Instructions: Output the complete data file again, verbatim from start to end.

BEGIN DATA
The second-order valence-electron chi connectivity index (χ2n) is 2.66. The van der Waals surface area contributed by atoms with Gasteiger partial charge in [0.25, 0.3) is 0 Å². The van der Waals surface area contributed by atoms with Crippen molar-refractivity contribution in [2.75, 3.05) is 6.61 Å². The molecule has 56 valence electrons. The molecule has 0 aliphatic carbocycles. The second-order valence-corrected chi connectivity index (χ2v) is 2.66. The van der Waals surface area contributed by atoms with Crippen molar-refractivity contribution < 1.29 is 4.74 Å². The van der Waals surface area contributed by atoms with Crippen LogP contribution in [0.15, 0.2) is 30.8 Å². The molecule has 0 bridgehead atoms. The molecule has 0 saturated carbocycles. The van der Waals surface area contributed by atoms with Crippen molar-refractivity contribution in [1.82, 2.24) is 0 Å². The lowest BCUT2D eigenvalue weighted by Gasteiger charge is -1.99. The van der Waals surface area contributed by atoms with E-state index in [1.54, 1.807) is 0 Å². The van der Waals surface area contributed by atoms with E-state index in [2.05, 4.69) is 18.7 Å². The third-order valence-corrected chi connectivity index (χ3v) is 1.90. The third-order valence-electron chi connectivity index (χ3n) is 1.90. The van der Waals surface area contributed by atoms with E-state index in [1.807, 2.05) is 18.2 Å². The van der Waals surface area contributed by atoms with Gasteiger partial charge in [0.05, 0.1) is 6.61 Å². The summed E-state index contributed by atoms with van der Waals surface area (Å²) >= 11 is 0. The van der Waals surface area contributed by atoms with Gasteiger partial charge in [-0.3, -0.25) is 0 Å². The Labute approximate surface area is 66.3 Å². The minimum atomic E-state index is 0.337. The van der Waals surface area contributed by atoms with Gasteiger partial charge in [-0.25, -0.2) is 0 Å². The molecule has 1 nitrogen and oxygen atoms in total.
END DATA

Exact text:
The second-order valence-electron chi connectivity index (χ2n) is 2.66. The van der Waals surface area contributed by atoms with Gasteiger partial charge in [0.25, 0.3) is 0 Å². The van der Waals surface area contributed by atoms with Crippen molar-refractivity contribution in [2.75, 3.05) is 6.61 Å². The molecule has 56 valence electrons. The molecule has 0 aliphatic carbocycles. The second-order valence-corrected chi connectivity index (χ2v) is 2.66. The van der Waals surface area contributed by atoms with Crippen molar-refractivity contribution < 1.29 is 4.74 Å². The van der Waals surface area contributed by atoms with Crippen LogP contribution in [0.15, 0.2) is 30.8 Å². The molecule has 0 bridgehead atoms. The molecule has 0 saturated carbocycles. The van der Waals surface area contributed by atoms with Crippen molar-refractivity contribution in [1.82, 2.24) is 0 Å². The lowest BCUT2D eigenvalue weighted by Gasteiger charge is -1.99. The van der Waals surface area contributed by atoms with E-state index in [1.54, 1.807) is 0 Å². The van der Waals surface area contributed by atoms with E-state index in [2.05, 4.69) is 18.7 Å². The third-order valence-corrected chi connectivity index (χ3v) is 1.90. The third-order valence-electron chi connectivity index (χ3n) is 1.90. The van der Waals surface area contributed by atoms with E-state index in [1.807, 2.05) is 18.2 Å². The van der Waals surface area contributed by atoms with Gasteiger partial charge in [0.05, 0.1) is 6.61 Å². The summed E-state index contributed by atoms with van der Waals surface area (Å²) >= 11 is 0. The van der Waals surface area contributed by atoms with Gasteiger partial charge in [-0.3, -0.25) is 0 Å². The Labute approximate surface area is 66.3 Å². The minimum atomic E-state index is 0.337. The van der Waals surface area contributed by atoms with Gasteiger partial charge in [-0.25, -0.2) is 0 Å². The molecule has 1 nitrogen and oxygen atoms in total.